No One Owes You Their Sexuality


Hannah Boring, Assistant Copy Chief

On Halloween, I received a text from my friend with a screenshot of a tweet by “Heartstopper” star Kit Connor. The tweet stated: “back for a minute. i’m bi. congrats for forcing an 18 year old to out himself. i think some of you missed the point of the show. bye”

I said some profanities, I made some rants and I held my shattered heart in my hands.

Since the release of “Heartstopper” and production began for Connor’s new movie with Maia Reficco, “A Cuban Girl’s Guide to Tea and Tomorrow,” Connor has been subjected to harassment over his personal life, from being accused of “queerbaiting” for playing a bisexual character while not being out, to speculation around a rumored relationship with his new co-star. What’s worse? This harassment is coming from his so-called fans. 

Queerbaiting, as defined by, is “the practice of implying non-heterosexual relationships or attraction (in a TV show, for example) to engage or attract an LGBTQ audience or otherwise generate interest without ever actually depicting such relationships or sexual interactions.”

Real people cannot queerbait. Queerbaiting is a term used in media literacy to describe the way corporations and companies insinuate queer themes in a product to attract queer audiences while not giving them the proper representation. When Connor was portraying Nick Nelson in “Heartstopper,” he wasn’t trying to attract queer audiences to make a profit; he was portraying a bisexual character and he gave one of the best, most beautiful representations the queer community could’ve asked for. 

This is not a case of queerbaiting because Connor is simply doing his job, and he did it with respect for the community. Again, when an actor, such as Connor, is playing a character, that is their job. What he does with his life outside of this role has nothing to do with his portrayal of Nick Nelson. He is a real person, not a fictional character. How could he possibly be trying to bait queer audiences when he, quite frankly, does not want to share his private life with the world? 

As much as fans like to speculate, celebrities are real people with real lives and relationships that have nothing to do with their relation to the public or their fanbase. Just because they don’t want to share their sexuality with millions of people does not mean they are trying to bait queer people for money. 

On the other hand, there has been a long-standing debate among the queer community about the ethics behind non-queer actors playing queer characters — a critique that Connor has also faced. 

It is disrespectful to declare that non-queer people cannot play queer characters and to insinuate that all actors who play queer characters are queer themselves. This is incredibly harmful to closeted actors who, like Connor, now feel as though they have to come forward with their sexuality to retain their credibility. This idea that non-queer people cannot play queer characters also perpetuates a false idea of what good queer representation looks like.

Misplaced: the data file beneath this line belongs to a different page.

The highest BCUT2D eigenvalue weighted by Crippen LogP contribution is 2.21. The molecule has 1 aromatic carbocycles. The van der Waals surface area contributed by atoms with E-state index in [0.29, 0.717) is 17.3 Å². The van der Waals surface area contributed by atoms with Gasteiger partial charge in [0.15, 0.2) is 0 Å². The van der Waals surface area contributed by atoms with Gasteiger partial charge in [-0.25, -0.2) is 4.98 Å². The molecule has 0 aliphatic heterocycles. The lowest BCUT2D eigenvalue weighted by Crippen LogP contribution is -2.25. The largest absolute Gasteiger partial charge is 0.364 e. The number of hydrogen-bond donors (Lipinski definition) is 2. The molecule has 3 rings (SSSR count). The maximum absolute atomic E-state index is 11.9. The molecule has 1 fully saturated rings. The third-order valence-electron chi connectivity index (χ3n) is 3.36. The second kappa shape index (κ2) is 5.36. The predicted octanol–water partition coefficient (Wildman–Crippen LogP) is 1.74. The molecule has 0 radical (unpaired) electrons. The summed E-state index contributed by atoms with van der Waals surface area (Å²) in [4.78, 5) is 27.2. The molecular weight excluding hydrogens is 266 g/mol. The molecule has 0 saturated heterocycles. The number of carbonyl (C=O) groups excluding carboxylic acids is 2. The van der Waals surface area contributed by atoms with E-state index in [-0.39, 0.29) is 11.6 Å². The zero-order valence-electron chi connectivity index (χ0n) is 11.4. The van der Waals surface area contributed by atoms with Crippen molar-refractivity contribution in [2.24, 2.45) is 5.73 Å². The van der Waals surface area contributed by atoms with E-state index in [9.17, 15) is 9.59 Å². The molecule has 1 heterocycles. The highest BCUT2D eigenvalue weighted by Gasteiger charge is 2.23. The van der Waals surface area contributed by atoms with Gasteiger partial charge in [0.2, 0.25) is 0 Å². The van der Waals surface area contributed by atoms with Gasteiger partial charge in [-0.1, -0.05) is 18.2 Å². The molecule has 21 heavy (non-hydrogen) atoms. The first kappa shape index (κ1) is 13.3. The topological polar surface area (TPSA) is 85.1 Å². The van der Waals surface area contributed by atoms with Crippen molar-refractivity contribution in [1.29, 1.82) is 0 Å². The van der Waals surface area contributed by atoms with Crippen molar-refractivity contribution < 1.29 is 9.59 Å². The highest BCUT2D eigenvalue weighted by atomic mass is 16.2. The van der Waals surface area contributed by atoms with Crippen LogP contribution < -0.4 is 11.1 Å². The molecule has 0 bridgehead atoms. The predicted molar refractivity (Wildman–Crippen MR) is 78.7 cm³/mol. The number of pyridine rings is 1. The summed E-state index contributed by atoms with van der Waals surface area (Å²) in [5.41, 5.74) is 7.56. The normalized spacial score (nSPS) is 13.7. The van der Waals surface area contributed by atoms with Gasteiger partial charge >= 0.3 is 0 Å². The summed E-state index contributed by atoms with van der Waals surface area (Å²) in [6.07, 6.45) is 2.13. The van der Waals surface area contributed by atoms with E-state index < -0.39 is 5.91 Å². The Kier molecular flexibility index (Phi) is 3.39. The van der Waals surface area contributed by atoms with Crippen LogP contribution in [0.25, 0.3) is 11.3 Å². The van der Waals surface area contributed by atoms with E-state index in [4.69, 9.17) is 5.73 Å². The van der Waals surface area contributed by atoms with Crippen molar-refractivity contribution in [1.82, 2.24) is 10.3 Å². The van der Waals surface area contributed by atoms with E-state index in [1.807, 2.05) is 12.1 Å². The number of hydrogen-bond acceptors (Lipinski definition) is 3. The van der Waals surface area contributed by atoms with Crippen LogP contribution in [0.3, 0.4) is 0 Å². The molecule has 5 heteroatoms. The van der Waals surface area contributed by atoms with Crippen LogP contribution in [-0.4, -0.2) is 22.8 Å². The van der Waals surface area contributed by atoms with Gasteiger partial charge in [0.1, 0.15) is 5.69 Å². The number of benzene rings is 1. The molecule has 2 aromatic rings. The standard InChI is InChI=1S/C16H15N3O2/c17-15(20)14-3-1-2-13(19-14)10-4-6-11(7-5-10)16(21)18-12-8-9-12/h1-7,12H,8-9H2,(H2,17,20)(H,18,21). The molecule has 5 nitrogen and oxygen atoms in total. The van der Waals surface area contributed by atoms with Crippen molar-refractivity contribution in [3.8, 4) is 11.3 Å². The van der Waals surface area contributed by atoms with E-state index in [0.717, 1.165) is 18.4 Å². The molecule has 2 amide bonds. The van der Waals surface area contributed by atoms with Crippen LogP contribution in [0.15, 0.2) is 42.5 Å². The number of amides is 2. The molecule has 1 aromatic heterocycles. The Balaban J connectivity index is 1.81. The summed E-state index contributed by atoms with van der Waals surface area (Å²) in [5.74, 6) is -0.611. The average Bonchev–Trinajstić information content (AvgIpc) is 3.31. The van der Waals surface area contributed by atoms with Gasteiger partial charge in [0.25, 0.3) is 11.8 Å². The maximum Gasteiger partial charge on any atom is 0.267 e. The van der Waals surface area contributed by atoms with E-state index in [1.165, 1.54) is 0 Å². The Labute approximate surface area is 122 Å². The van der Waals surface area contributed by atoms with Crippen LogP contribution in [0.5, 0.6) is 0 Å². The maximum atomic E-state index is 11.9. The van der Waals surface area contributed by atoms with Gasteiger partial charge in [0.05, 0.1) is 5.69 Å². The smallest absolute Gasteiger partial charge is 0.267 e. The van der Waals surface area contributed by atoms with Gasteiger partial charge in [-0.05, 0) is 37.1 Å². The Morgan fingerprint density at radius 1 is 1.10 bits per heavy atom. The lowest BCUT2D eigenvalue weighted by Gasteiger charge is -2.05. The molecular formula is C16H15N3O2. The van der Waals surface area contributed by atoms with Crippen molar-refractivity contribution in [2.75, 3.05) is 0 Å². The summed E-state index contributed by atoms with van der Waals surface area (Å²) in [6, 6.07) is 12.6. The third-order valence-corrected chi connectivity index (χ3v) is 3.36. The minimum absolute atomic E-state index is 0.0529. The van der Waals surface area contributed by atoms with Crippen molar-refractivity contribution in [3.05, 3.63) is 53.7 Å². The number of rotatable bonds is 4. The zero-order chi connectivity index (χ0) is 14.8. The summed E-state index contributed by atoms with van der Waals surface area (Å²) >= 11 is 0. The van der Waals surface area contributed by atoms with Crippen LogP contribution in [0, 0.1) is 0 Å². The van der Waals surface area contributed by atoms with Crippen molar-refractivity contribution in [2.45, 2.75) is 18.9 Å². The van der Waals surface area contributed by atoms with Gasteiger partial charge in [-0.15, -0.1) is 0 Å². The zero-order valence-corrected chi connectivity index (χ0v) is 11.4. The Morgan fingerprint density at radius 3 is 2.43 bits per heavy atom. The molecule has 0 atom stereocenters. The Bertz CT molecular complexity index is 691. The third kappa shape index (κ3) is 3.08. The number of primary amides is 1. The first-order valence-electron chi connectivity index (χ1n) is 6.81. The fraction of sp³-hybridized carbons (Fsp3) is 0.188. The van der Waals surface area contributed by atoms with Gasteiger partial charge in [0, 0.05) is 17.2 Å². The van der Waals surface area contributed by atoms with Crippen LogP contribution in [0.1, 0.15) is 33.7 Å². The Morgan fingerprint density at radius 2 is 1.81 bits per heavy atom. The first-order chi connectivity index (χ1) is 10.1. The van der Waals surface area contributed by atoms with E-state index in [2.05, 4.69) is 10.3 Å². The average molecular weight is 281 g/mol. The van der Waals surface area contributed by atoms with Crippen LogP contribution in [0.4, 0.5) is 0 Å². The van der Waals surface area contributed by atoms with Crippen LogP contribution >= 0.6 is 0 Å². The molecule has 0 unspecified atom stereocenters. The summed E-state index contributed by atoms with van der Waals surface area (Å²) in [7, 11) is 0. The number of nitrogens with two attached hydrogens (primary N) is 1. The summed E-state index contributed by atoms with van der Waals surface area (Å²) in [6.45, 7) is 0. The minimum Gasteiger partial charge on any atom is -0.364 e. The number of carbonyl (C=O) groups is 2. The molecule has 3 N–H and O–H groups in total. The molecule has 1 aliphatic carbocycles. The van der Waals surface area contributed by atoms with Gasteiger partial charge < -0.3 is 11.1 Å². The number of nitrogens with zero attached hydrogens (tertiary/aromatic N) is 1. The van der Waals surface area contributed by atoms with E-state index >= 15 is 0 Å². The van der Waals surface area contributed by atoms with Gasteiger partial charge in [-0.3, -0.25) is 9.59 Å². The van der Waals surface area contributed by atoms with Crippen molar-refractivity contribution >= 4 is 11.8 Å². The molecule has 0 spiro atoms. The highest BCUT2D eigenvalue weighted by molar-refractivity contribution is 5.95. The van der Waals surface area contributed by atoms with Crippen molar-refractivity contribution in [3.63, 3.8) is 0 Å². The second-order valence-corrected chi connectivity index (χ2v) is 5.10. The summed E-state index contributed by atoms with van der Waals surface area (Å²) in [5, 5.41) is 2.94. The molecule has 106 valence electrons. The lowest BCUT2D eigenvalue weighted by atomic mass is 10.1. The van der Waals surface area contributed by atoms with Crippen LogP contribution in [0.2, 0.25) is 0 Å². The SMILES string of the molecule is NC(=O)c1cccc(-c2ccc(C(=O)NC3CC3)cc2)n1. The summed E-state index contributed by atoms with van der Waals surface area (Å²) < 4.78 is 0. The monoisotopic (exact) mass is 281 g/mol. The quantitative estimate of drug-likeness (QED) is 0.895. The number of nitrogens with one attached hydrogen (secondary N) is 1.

Personally, if it’s good representation, I couldn’t care less who the actor is. For example, Naya Rivera played Santana Lopez, a lesbian character in “Glee,” despite not being a lesbian herself. While she herself was not queer, she continuously advocated for the community and did so with respect. When her character was outed as a lesbian in season three, Rivera listened to her queer friends’ stories to help guide Santana in a way that was accurate and non-stereotypical. 

There were very few portrayals of queer people on television when “Glee” first came out, making Santana’s story a significant part of many young queer girls’ journeys. To make the claim that her character didn’t do justice to the queer community simply because the actress wasn’t queer is disrespectful and incredibly invalidating. 

“Heartstopper” is a rare form of beautiful, joyful queer representation that examines all aspects of the community. Most importantly, it prioritizes the need for patience and kindness, for taking the time to come to terms with your sexuality and to come out when you’re ready. 

Connor’s portrayal of Nick Nelson and his story is important to young queer kids everywhere; Nick came out when he was accepting of himself, when he was happy and proud of who he was, but more importantly, when he felt he was ready. To strip the actor that plays this character of his right to do the same is disgusting, and every fan of the show that participated in this should feel ashamed. As Connor said, the message of the show somehow got lost among its biggest fans.

Sexuality is incredibly personal. Even those who are fully out can still be anxious or confused about their sexuality. When someone does not want to come out of the closet, it is no one’s right to force them. It is absolutely disgusting, saddening and incredibly heartbreaking that these so-called fans forced Connor, an 18-year-old kid, to come out before he wanted to. 

So what if they’re a celebrity? So what if their character helped you come to terms with your own sexuality? That does not give you the right to demand information about their lives. They are not your friends; they are people you see on screen. They do not owe you anything, least of all an answer on their sexuality. 

Kit Connor should have gotten to write his own story without hordes of fans forcing his hand. He should have had his time. And I am absolutely gutted that he didn’t get that grace. 


Hannah Boring, FCRH ’25, is an English major from Annapolis, M.D.